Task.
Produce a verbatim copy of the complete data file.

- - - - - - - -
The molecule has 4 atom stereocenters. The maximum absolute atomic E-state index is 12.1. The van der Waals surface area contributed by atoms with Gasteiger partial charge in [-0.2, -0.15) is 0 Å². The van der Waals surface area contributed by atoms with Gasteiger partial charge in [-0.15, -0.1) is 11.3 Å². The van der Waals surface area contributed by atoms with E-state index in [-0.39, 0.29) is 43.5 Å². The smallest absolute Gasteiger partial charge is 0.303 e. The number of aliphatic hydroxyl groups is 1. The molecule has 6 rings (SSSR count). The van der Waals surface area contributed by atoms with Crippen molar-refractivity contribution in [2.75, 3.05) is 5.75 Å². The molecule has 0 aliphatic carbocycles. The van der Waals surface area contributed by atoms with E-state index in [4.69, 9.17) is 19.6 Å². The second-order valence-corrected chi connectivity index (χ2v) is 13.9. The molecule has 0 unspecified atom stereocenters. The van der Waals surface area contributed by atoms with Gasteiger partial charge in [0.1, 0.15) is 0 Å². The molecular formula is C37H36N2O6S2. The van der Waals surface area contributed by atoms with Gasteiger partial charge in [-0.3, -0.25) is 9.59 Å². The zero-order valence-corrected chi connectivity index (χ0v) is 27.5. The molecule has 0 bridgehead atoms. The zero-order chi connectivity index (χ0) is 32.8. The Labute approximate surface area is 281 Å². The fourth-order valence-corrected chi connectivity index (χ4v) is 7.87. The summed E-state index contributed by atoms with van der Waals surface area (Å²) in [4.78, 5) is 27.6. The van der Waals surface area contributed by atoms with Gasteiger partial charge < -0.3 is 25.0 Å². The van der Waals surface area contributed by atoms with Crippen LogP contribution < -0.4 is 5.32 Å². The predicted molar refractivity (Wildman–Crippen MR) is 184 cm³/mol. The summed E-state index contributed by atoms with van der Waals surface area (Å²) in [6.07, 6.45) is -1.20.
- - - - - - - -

The molecule has 4 atom stereocenters. The maximum absolute atomic E-state index is 12.1. The van der Waals surface area contributed by atoms with Gasteiger partial charge in [-0.2, -0.15) is 0 Å². The van der Waals surface area contributed by atoms with Gasteiger partial charge in [-0.15, -0.1) is 11.3 Å². The van der Waals surface area contributed by atoms with E-state index in [-0.39, 0.29) is 43.5 Å². The smallest absolute Gasteiger partial charge is 0.303 e. The number of aliphatic hydroxyl groups is 1. The molecule has 6 rings (SSSR count). The van der Waals surface area contributed by atoms with Crippen molar-refractivity contribution in [2.75, 3.05) is 5.75 Å². The molecule has 0 aliphatic carbocycles. The van der Waals surface area contributed by atoms with E-state index in [4.69, 9.17) is 19.6 Å². The second-order valence-corrected chi connectivity index (χ2v) is 13.9. The molecule has 0 unspecified atom stereocenters. The van der Waals surface area contributed by atoms with Gasteiger partial charge in [0.1, 0.15) is 0 Å². The molecular formula is C37H36N2O6S2. The van der Waals surface area contributed by atoms with Gasteiger partial charge in [-0.3, -0.25) is 9.59 Å². The zero-order valence-corrected chi connectivity index (χ0v) is 27.5. The molecule has 0 bridgehead atoms. The zero-order chi connectivity index (χ0) is 32.8. The Labute approximate surface area is 281 Å². The fourth-order valence-corrected chi connectivity index (χ4v) is 7.87. The summed E-state index contributed by atoms with van der Waals surface area (Å²) in [4.78, 5) is 27.6. The van der Waals surface area contributed by atoms with Gasteiger partial charge < -0.3 is 25.0 Å². The van der Waals surface area contributed by atoms with Crippen LogP contribution < -0.4 is 5.32 Å². The predicted molar refractivity (Wildman–Crippen MR) is 184 cm³/mol. The summed E-state index contributed by atoms with van der Waals surface area (Å²) in [6.07, 6.45) is -1.20.